Often, return loss is measured as though it is a metric that is completely independent from the other qualities a cable possesses. In reality, this is a valid train of thought for the true return loss of a connector, but a connector’s measured return loss is deeply affected by its insertion loss and the attenuation of its cable. For every 1dB of added loss, the measured return loss of the cable increases by 2dB. Therefore, it becomes important to account for the loss in the cable when the system has measurable loss.
Having a 14dB(Fresnel) reflection is important for a number of reasons. Not only does this allow the unit to easily find the reference reflection, but the measured value of 14dB lets the user know the quality of the reference. Without referencing to a high-quality UPC connector, it is difficult to know if the return loss being measured is the true return loss or a product of the reference setup. If a reference cable does not have UPC termination, a short, low loss UPC to APC termination stub will need to be used to perform the return loss reference.
For example, assume a single mode test setup where the cable runs from the OP930 into a 2m jumper through an optical switch before reaching a 3m launch lead with a PC termination. When this setup is referenced, it may give a distance of 6.5m and a RL reference value of 16.4dB. If this extra loss is subtracted out, the RL will read 14.00dB and all subsequent calculations will account for the extra 2.4dB of return loss that is inherent to the system. (see Figure 4)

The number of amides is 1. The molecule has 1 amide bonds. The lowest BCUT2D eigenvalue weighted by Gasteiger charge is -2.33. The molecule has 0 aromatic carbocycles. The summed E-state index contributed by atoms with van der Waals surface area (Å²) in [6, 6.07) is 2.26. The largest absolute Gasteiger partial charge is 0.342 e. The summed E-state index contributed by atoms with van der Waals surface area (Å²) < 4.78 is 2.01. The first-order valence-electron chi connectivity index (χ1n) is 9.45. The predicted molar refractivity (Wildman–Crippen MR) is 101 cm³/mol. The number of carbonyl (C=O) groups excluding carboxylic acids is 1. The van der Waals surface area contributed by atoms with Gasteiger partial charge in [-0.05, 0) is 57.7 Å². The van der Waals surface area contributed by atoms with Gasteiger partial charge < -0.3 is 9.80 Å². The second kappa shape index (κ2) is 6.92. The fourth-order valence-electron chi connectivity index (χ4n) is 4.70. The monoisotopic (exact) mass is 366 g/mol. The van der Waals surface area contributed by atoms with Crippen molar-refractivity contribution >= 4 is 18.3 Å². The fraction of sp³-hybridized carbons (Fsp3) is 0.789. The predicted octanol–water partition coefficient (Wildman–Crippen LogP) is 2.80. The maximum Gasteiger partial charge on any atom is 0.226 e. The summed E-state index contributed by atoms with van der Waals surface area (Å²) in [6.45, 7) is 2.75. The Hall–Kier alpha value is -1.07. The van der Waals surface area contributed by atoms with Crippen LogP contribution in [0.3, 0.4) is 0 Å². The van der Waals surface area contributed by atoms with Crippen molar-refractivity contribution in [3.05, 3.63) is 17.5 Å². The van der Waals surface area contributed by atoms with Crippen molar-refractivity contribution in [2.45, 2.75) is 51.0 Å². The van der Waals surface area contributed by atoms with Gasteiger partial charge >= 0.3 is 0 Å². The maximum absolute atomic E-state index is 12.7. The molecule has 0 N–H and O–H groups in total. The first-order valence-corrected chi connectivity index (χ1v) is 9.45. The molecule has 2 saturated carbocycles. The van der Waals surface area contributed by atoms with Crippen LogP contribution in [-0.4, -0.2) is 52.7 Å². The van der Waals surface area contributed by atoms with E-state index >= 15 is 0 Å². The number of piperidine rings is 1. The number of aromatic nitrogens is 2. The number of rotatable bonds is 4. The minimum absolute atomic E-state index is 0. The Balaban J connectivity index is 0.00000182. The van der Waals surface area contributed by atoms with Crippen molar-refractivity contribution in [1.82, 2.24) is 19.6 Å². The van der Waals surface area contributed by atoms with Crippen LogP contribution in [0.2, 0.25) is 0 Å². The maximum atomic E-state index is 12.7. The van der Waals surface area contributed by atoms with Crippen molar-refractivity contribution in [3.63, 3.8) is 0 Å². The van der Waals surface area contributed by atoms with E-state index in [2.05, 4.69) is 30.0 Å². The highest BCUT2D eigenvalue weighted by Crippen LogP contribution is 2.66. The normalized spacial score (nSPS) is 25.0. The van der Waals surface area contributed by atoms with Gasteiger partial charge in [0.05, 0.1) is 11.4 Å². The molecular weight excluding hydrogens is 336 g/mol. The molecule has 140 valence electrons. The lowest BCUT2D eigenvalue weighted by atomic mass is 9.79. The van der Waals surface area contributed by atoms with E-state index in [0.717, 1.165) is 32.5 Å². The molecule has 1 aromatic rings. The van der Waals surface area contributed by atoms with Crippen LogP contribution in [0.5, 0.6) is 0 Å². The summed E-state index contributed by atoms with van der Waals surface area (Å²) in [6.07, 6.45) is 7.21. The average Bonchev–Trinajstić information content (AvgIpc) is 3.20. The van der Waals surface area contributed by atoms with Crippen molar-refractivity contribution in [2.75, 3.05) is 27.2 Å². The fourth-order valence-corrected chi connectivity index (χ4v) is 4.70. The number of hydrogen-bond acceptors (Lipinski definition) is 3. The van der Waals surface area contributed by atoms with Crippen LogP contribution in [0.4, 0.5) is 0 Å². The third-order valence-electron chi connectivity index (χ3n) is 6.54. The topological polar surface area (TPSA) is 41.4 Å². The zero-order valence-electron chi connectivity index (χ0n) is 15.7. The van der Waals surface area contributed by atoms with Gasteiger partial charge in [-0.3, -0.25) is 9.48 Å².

This can affect whether cables pass by increasing the measured return loss to make a cable seem as though it has passing values. Going back to the previous example, assume that all reference cycles have been completed but the 2.4dB of additional loss is not referenced out. Now imagine a cable is connected and the RL meter reads 56.1dB. At first glance, this cable has passing return loss and if its insertion loss also passes, it will move on to the next stage of the production line. However, if that additional 2.4dB of return loss is subtracted out, our meter will now report that the return loss is 53.7dB – a value which is failing in many production facilities.
OptoTest has designed several ways to correct for this so that the measured return loss is as close to the true return loss as possible. Using the front panel controls, immediately after referencing return loss, press and hold the dB/dBm button.
When the setting has been applied, the RL values should read 14.00dB and all subsequent measurements will include the correction. When performing measurements in OPL-MAX and OPL-LOG, there is a setting in the program set via the sequence file which is usually referred to as “14dB offset“.
In OPL-PRO, the setting is available from the Return Loss Reference Window by clicking the Advanced button after performing a reference. Once in the Advanced tab, select the Return Loss Offset option and enter the appropriate offset amount. The offset should be the difference between the reported RL value and 14.0dB.
Once the Return Loss offset has been set, all subsequent measurements will have that amount subtracted from them.
In order to ensure that the value reported by an OptoTest OP930 Return Loss Test Set is not largely a product of the reference setup, there are a few simple steps that must be taken. First, use a high-quality UPC termination cable to create reliable 14dB Fresnel reflection. Second, make sure all connections are free of contaminants and properly mated. Cables that are not properly cleaned or mated may exhibit very high insertion loss or large reflections which can, in turn, affect the measured return loss of the cable. Finally, subtract any loss inherent to the system using one of the methods described above. Following this procedure will help to keep the measured return loss as close to the true return loss as possible.